Effects of activated carbon and bacteriostatic filters on microbiological quality of drinking water.

Applied and Environmental Microbiology (Impact Factor: 3.95). 04/1981; 41(3):646-51.
Source: PubMed

ABSTRACT Three activated carbon filters for point-of-use water treatment were tested in laboratory and field studies for chemical removal and microbiological effects on water. All removed free available chlorine in municipally treated water to below the limit of detection, but removed only about 50 to 70% of the total available chlorine and 4 to 33% of the total organic carbon. Standard plate count bacteria in the effluent increased steadily with time for 3 weeks and remained elevated over the 8-week period of the study. Total coliform bacteria were found to persist and proliferate on the filters for several days after transient contamination of the influent water. Silver-containing activated carbon filters suppressed total coliform but not total bacterial growth. Pseudomonas aeruginosa was recovered from the effluents of all filters at some time during the tests.

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    ABSTRACT: The microbial adsorption characteristics of two different media for biological treatment were studied using attached diverse microbes onto activated carbon and ceramic. The results in the experiments of the characteristics of physical adhesion on two different media with addition of high and low concentrated substrate in the culture were observed that the efficient of adhesion onto F-400 activated carbon was higher over that of ceramic due to the surface area of media. The irradiation treatment by ultrasonication with 400 W power and 3 min retention time on the media without addition substrate conditions and subsequent mixing throughly the culture showed the highest efficiency of cell detachment on the media. Three different microbes, P. ovalis, A calcoaceticus, and B. subtillis were used for the study of the characteristics of microbial adhesion on the media. p ovalis showed the highest adhesion capability while B. subtillis showed the lowest capability adhesion onto media either addition of substrate in the culture. The mixed bacterial culture showed lower removal efficiency of DOC in the low concentrated substrate culture compared to the single pure culture. Whileas, it did not show significant difference between two cultures at high concentrated substrate. It was also observed same population density of microorganism by counting of microbes adhered to microbial media with an ultrasound treatment.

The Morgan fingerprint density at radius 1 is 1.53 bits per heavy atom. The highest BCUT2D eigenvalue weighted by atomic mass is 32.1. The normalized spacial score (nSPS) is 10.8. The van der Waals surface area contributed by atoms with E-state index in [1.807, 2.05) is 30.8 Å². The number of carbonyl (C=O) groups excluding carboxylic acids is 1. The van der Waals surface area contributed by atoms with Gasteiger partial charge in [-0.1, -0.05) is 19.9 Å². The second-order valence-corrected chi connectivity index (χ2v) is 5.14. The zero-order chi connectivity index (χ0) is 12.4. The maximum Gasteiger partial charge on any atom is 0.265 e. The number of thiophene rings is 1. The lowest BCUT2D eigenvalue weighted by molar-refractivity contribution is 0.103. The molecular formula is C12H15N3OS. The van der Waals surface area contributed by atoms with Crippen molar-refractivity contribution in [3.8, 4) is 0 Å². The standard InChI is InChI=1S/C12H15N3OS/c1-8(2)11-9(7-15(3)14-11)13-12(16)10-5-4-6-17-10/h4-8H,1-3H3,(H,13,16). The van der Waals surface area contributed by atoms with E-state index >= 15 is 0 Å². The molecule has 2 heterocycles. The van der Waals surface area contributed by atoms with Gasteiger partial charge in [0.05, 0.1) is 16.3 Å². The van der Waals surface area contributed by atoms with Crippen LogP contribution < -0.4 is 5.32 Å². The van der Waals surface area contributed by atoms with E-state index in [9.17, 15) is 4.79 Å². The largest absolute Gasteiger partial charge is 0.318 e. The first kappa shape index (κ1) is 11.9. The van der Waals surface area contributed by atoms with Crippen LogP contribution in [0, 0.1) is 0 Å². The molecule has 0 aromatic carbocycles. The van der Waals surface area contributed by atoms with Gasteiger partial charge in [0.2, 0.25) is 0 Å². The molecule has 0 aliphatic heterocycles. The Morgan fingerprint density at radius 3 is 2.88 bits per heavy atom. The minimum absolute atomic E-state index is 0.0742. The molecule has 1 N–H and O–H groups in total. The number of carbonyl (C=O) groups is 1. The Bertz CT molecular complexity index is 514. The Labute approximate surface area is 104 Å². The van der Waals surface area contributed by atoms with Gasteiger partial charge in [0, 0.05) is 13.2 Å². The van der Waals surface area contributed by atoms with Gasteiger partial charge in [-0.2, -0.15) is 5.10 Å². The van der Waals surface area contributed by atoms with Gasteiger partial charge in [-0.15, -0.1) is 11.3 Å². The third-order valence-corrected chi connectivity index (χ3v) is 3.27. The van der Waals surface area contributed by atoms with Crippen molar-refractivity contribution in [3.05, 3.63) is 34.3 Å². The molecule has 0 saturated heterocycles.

Journal of Environmental Science International. 01/2005; 14(12).
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    Journal of Experimental Nanoscience 01/2014; · 1.04 Impact Factor
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    ABSTRACT: The aim of this study was to investigate the influence of ionic strength and iron impregnation on the attachment of Enterococcus faecalis to granular activated carbon (GAC). Column experiments were performed to examine bacterial adhesion to coconutbased GAC (c-GAC), iron-impregnated c-GAC (fc-GAC), acid-washed c-GAC (a-GAC) and iron-impregnated a-GAC (fa-GAC) under two different solution (NaCl 1, 10 mM) conditions. Results showed that bacterial mass recovery in c-GAC decreased from 77.3 to 61.6% while in a-GAC it decreased from 71.6 to 32.3% with increasing ionic strength from 1 to 10 mM. This indicates that bacterial attachment to GAC can be enhanced with increasing ionic strength. Results also showed that the mass recoveries in fc-GAC were 62.6% (1 mM) and 53.3% (10 mM) while they were 50.8% (1 mM) and 16.9%(10 mM) in fa-GAC, which were lower than those in c-GAC and a-GAC. This demonstrates that bacterial adhesion to GAC can be enhanced through iron impregnation. This study provides information regarding the effects of ionic strength and iron impregnation on bacterial attachment to GAC. Furthermore, this study will advance our knowledge of bacterial removal in surface-modified granular media.
    Journal of Korean Society of Environmental Engineers. 01/2009; 31(2).


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